Pregnancy employment law in Wisconsin is an area of interest to many people. Pregnancy is a happy and exciting time for a family. However, sometimes, pregnancy can be a time of worry and uncertainty. The worry of what the future may bring can create stress for you individually, or for the whole family. The team at Krueger Hernandez & Thompson SC want to ease some of your uncertainty. Wisconsin and the federal government have pregnancy employment law that protects your job. When a pregnant employee is treated less favorably than an employee with a temporary disability, it is considered discrimination on the bases of sex. In fact, an employer cannot make employment decisions based on any pregnancy related conditions. If you feel that your employer has discriminated against you in any way, please contact Krueger Hernandez & Thompson SC. Some answers to common questions about pregnancy in the workplace are:
In regards to the hiring process……..
- An employer cannot refuse to hire a woman because she is pregnant. As long as the woman meets the qualifications required for the job she may not be denied employment.
- When applying for a job, a woman is not required to tell the employer that she is pregnant.
- It is most likely illegal for an employer to ask a woman if she is pregnant or planning on having children in the near future. An employer cannot ask a question that applies to only one group of applicants and not to another, if the only difference between the groups is a characteristic or status protected by the Fair Employment Law. The same is true for asking questions about an applicant’s intent to have children. If any of these questions are asked and the job is not given, it could be considered discriminatory.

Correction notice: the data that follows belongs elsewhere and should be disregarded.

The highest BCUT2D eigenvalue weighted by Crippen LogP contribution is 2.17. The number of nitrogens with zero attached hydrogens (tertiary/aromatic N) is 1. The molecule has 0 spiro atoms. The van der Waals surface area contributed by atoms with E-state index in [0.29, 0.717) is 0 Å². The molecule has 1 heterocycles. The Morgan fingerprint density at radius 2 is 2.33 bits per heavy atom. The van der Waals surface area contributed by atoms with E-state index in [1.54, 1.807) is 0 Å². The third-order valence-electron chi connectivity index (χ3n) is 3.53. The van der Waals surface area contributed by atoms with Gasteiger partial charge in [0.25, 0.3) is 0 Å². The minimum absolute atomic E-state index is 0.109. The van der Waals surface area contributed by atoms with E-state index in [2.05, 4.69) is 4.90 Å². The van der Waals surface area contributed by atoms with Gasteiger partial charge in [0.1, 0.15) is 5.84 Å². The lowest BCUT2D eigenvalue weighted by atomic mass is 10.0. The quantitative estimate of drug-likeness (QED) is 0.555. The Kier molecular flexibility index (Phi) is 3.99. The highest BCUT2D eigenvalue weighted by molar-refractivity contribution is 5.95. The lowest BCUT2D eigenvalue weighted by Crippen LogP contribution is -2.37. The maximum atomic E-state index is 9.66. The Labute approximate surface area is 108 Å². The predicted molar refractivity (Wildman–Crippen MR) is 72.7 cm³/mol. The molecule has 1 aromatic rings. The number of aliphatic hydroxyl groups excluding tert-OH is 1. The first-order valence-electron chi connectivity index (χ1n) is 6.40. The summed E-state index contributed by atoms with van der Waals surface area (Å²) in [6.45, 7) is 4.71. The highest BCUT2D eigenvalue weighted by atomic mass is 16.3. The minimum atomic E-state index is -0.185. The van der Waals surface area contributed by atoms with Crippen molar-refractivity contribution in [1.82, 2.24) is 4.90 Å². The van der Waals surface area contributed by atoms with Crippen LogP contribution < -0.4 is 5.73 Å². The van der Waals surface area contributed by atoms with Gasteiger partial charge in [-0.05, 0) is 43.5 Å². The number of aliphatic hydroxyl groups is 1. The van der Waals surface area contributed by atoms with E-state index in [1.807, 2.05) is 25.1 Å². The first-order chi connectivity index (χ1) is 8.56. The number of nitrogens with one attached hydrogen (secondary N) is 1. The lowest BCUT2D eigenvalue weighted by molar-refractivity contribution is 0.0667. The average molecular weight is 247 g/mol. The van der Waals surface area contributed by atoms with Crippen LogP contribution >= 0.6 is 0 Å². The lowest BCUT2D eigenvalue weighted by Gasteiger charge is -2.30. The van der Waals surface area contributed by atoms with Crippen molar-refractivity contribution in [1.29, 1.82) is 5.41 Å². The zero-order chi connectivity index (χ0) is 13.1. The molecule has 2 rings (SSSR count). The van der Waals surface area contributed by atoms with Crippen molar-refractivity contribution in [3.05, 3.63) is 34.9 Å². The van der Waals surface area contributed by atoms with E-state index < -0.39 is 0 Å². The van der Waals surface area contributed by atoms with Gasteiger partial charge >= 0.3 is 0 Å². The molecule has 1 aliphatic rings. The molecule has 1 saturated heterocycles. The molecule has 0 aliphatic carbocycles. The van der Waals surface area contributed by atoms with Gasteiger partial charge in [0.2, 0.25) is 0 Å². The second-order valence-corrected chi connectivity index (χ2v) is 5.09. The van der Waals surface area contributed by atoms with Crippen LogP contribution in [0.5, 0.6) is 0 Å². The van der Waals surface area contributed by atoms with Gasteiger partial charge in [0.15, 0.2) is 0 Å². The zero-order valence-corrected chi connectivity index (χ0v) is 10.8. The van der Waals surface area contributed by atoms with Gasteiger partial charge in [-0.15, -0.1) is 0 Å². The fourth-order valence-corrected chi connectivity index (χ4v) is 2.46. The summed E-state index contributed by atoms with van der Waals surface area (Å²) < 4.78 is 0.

When in the workforce…………
- It is an employer’s and employee’s obligation to treat a pregnant employee in the same way as they treat all temporarily disabled employees. This means you may have to modify tasks, provide alternative assignments or provide disability leave or leave without pay. A rule of thumb to remember is that an employer should provide the same benefits to employees disabled by pregnancy as it provides to all other temporarily disabled persons.
- Employees with 50 or more permanent employees must allow up to six weeks of family leave in a 12-month period, without pay, for the birth of the employee’s child if the leave begins within 16 weeks of the child’s birth.
- It is important to remember that even though you are pregnant, your employer can still legally discipline or terminate your position. In order for this to happen, the employer must prove that the termination was due to neglect of job duties or due to failure to follow work rules. In the matter or either event, the employer must have proper documentation of the employee’s actions, or lack of.
Krueger Hernandez & Thompson SC is a safe haven for your legal issues. Go to KH-LAW.NET to schedule your consultation today.